Government as a producer:
Essential goods and services 
Merit goods
Public goods
Control monopolies
*Government as an employer:
Unemployment rate=(number of unemployed%labour force)x100
Full enployement: situation were most people have a job but there are enough people out of work to prevent wages from starting to rise at an increasing rate
people are happier, but at the same time there must be unemployed so wages don’trise a lot 
Dealing with unemployment:
Temporary: publicise job vacancies
Seasonal: not necessarily a problem
Technological: provide educational and training opportunities focusing on new technical skills required for new jobs
Frictional: training in job areas where there are shortages of supply / reduce the period of search unemployment
Structural: encourage people and businesses to move into growth areas of the economy
Cyclical: lower business taxes to reduce costs and encourage employment of more labour
Inflation occurs when there is a general rise in the price of goods and services in the whole economy. Average prices are measured by the government using the Consumer Price Index
Problems with inflation: it may reduce the value of the sum that is eventually paid on credit. This makes business reluctant to supply goods on credit / Inflation will reduce the value of taxes received / When prices of domestic products rise, they become less competitive when compared to imports.
Government policy to create price stability:
1 Direct control of prices: set prices and impose limits on wage increases 
-the price system no longer operates as an efficient system for signalling the preferences of consumers
-there may be conflict between the government and the business that want to raise prices, and trade unions would want increases in wages

2 The government could reduce its own spending and raise taxes 
-lowers the demand for goods in the economy, leading to falls in prices
-taxpayer incomes fall. They have less to spend leading to a fall in demand and a fall in prices 
3 Control the quantity of money available for spending (by central bank printing less money and raising the interest rate )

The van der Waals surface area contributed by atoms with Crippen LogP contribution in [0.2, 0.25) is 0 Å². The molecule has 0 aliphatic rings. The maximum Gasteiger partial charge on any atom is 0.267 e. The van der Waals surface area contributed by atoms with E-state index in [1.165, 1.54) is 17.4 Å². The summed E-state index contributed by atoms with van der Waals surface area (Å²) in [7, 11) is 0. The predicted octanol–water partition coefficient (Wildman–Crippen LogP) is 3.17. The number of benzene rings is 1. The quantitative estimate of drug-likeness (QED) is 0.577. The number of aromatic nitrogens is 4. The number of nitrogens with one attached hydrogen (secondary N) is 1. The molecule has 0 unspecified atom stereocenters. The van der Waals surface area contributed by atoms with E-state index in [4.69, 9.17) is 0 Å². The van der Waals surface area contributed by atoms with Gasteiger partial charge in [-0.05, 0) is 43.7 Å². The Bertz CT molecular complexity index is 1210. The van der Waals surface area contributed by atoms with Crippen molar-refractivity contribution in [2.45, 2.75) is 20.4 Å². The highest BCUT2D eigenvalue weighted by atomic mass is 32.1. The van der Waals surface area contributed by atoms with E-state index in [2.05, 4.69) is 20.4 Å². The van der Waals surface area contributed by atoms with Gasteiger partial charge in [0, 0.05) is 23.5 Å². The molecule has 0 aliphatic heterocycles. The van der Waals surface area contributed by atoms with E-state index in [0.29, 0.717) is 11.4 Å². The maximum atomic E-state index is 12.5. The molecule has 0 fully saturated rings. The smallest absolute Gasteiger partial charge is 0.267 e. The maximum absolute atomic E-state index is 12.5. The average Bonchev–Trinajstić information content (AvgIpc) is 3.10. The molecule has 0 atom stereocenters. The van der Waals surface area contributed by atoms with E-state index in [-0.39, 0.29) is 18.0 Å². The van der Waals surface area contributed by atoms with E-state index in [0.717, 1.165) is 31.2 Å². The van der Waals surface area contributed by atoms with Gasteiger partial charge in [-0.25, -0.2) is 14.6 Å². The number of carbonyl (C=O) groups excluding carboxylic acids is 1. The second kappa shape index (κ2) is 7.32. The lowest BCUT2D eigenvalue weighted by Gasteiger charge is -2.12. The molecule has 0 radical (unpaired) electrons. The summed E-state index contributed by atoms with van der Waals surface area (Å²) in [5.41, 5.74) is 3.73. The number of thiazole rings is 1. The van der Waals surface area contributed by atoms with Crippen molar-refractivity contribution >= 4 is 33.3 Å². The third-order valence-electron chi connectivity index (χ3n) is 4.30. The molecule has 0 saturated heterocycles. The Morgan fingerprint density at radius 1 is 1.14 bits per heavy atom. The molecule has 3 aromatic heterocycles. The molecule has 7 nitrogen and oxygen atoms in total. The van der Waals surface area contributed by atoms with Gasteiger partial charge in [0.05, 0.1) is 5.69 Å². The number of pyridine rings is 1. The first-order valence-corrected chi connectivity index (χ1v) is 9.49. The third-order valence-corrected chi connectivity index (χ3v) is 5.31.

Living standards grow if there is a growth in Gross Domestic Product (GDP). It measures the total value of goods produced in the economy in a given period. It is important for a country’s economy that the GDP per head of population is increasing (calculated dividing country GDP by the number of people).
Rising GDP means that incomes within a country are rising, the standard of living of people within a country is rising and the government is able to raise more in taxes and to use this money to meets its objectives.
Sustainable economic growth occurs when the growth is maintained over a period of time. There must be investment for future generations. It can be in roads, ports, railway lines, etc, to make economy more productive. It can also be social and welfare investment.
The trade cycle: cycle of growth and recession 
Government policy tries to prevent recession and to stimulate growth. Growth can be encouraged by:
-making it easier for businesses to conduct business
-providing incentives in growing industries 
-employing people in productive activities in the public sector
-encouraging investment by the private and public sector 
Depression of demand +
Depression of supply +
Depression of prices +
Decreasing of employment = Recession 

Poverty: someone is considered poor if their income falls below the poverty line (US$ 1.25)
Redistributing income: throughout government spending, through subsidies and through taxation.
Government spending: use the money to spend on goods and services that benefit the poor like roads to remote rural communities, public education and health systems.
Subsidies: government pays a sum of money to a consumer or a producer. The government could pay a subsidy to a producer so they can supply it to the market at a lower price.
Taxation: tax the rich and redistribute this income
Monetary transactions between a country and the rest of the world. The most important part is the Current Account Balance which compares a country’s exports with its imports.
Value of exports higher than value of imports=SURPLUS
This is good for s growing economy. It lets countries eat foreign currency to buy essential raw materials to develop the country.
In the short term it doesn’t matter if a country has surplus of deficit in the balance of payments. In the longer term, if you have few years of deficits you would want to turn this into surpluses to pay off the deficits.
Deficits may mean that a country is not competitive in the international market. To make sure that the economy remains competitive, this might involve:
-providing subsidies to industries
-protecting the domestic market agains foreign imports 
-encouraging consumers to buy domestically produced products
Inflation: persistent rise in the general level of prices over a period of time. Average prices will rise 
Causes of inflation:
Cost-push factors
-food costs: high food prices lead to higher costs for other busninesses 
-raw material costs: they are the centre of modern economies, so as their prices rise, there is an affect on many other prices 
-wage costs
-land costs
-exchange rate costs
Demand-pull inflation: when rising demand pushes up the price of goods. This happens when people have more to spend. Business compete for resources and this will lead to a rise in prices 

Inflation results in a loss of value of units of currency. People lose confidence in money and businesses push up prices because they see money as being less valuable. 
The reverse of inflation is DEFLATION, when prices start to fall. It discourages businesses, who may restrict supply for markets